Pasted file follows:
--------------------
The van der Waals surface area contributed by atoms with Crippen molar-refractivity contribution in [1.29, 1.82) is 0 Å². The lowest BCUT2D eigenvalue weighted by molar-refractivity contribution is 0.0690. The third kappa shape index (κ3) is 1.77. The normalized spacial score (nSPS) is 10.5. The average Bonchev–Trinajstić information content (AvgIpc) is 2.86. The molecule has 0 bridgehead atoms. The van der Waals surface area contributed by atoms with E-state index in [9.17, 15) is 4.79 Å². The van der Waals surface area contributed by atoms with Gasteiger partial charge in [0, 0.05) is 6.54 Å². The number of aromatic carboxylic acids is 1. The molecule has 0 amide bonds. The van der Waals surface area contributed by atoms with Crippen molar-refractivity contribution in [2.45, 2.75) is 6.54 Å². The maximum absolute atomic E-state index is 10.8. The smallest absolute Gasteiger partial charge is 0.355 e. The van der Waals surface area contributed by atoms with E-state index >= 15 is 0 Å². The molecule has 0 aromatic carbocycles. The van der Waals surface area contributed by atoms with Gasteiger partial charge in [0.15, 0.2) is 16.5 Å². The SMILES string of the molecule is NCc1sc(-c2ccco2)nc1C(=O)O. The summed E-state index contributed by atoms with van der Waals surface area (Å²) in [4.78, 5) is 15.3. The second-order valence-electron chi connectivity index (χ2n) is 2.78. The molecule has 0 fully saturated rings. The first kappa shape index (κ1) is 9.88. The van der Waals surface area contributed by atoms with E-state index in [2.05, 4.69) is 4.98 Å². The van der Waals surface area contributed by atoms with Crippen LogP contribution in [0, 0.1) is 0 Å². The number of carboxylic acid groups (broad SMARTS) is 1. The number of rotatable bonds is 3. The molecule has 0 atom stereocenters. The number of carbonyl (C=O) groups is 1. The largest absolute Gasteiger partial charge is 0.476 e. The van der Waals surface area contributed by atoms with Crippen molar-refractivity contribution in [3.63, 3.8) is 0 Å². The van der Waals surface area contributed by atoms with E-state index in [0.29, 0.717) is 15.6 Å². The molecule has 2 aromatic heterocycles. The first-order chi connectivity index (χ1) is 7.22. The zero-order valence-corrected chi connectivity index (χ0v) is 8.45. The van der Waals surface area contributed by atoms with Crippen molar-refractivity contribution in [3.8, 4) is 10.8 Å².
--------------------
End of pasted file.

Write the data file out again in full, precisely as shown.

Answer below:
The van der Waals surface area contributed by atoms with Crippen molar-refractivity contribution in [1.29, 1.82) is 0 Å². The lowest BCUT2D eigenvalue weighted by molar-refractivity contribution is 0.0690. The third kappa shape index (κ3) is 1.77. The normalized spacial score (nSPS) is 10.5. The average Bonchev–Trinajstić information content (AvgIpc) is 2.86. The molecule has 0 bridgehead atoms. The van der Waals surface area contributed by atoms with E-state index in [9.17, 15) is 4.79 Å². The van der Waals surface area contributed by atoms with Gasteiger partial charge in [0, 0.05) is 6.54 Å². The number of aromatic carboxylic acids is 1. The molecule has 0 amide bonds. The van der Waals surface area contributed by atoms with Crippen molar-refractivity contribution in [2.45, 2.75) is 6.54 Å². The maximum absolute atomic E-state index is 10.8. The smallest absolute Gasteiger partial charge is 0.355 e. The van der Waals surface area contributed by atoms with E-state index >= 15 is 0 Å². The molecule has 0 aromatic carbocycles. The van der Waals surface area contributed by atoms with Gasteiger partial charge in [0.15, 0.2) is 16.5 Å². The SMILES string of the molecule is NCc1sc(-c2ccco2)nc1C(=O)O. The summed E-state index contributed by atoms with van der Waals surface area (Å²) in [4.78, 5) is 15.3. The second-order valence-electron chi connectivity index (χ2n) is 2.78. The molecule has 0 fully saturated rings. The first kappa shape index (κ1) is 9.88. The van der Waals surface area contributed by atoms with E-state index in [2.05, 4.69) is 4.98 Å². The van der Waals surface area contributed by atoms with Crippen LogP contribution in [0, 0.1) is 0 Å². The number of carboxylic acid groups (broad SMARTS) is 1. The number of rotatable bonds is 3. The molecule has 0 atom stereocenters. The number of carbonyl (C=O) groups is 1. The largest absolute Gasteiger partial charge is 0.476 e. The van der Waals surface area contributed by atoms with Crippen molar-refractivity contribution in [3.63, 3.8) is 0 Å². The van der Waals surface area contributed by atoms with E-state index in [0.29, 0.717) is 15.6 Å². The molecule has 2 aromatic heterocycles. The first-order chi connectivity index (χ1) is 7.22. The zero-order valence-corrected chi connectivity index (χ0v) is 8.45. The van der Waals surface area contributed by atoms with Crippen molar-refractivity contribution in [3.8, 4) is 10.8 Å².